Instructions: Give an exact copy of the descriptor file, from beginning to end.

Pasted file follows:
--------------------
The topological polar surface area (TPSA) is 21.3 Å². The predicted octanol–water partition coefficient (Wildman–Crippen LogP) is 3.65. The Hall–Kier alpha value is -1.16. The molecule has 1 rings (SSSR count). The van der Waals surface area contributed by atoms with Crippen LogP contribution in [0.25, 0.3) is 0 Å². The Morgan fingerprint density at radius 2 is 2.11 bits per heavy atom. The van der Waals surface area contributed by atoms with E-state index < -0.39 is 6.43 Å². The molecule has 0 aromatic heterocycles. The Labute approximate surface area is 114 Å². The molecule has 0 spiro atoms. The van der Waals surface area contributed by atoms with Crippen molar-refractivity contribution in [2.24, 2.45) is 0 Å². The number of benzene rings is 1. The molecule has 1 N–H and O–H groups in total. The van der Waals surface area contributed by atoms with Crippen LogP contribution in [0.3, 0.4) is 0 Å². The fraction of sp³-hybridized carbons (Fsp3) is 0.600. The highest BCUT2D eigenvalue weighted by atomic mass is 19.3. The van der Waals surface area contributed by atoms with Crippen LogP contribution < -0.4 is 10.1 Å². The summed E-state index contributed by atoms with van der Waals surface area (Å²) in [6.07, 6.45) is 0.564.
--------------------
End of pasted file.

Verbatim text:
The topological polar surface area (TPSA) is 21.3 Å². The predicted octanol–water partition coefficient (Wildman–Crippen LogP) is 3.65. The Hall–Kier alpha value is -1.16. The molecule has 1 rings (SSSR count). The van der Waals surface area contributed by atoms with Crippen LogP contribution in [0.25, 0.3) is 0 Å². The Morgan fingerprint density at radius 2 is 2.11 bits per heavy atom. The van der Waals surface area contributed by atoms with E-state index < -0.39 is 6.43 Å². The molecule has 0 aromatic heterocycles. The Labute approximate surface area is 114 Å². The molecule has 0 spiro atoms. The van der Waals surface area contributed by atoms with Crippen molar-refractivity contribution in [2.24, 2.45) is 0 Å². The number of benzene rings is 1. The molecule has 1 N–H and O–H groups in total. The van der Waals surface area contributed by atoms with Crippen LogP contribution in [0.3, 0.4) is 0 Å². The fraction of sp³-hybridized carbons (Fsp3) is 0.600. The highest BCUT2D eigenvalue weighted by atomic mass is 19.3. The van der Waals surface area contributed by atoms with Crippen LogP contribution < -0.4 is 10.1 Å². The summed E-state index contributed by atoms with van der Waals surface area (Å²) in [6.07, 6.45) is 0.564.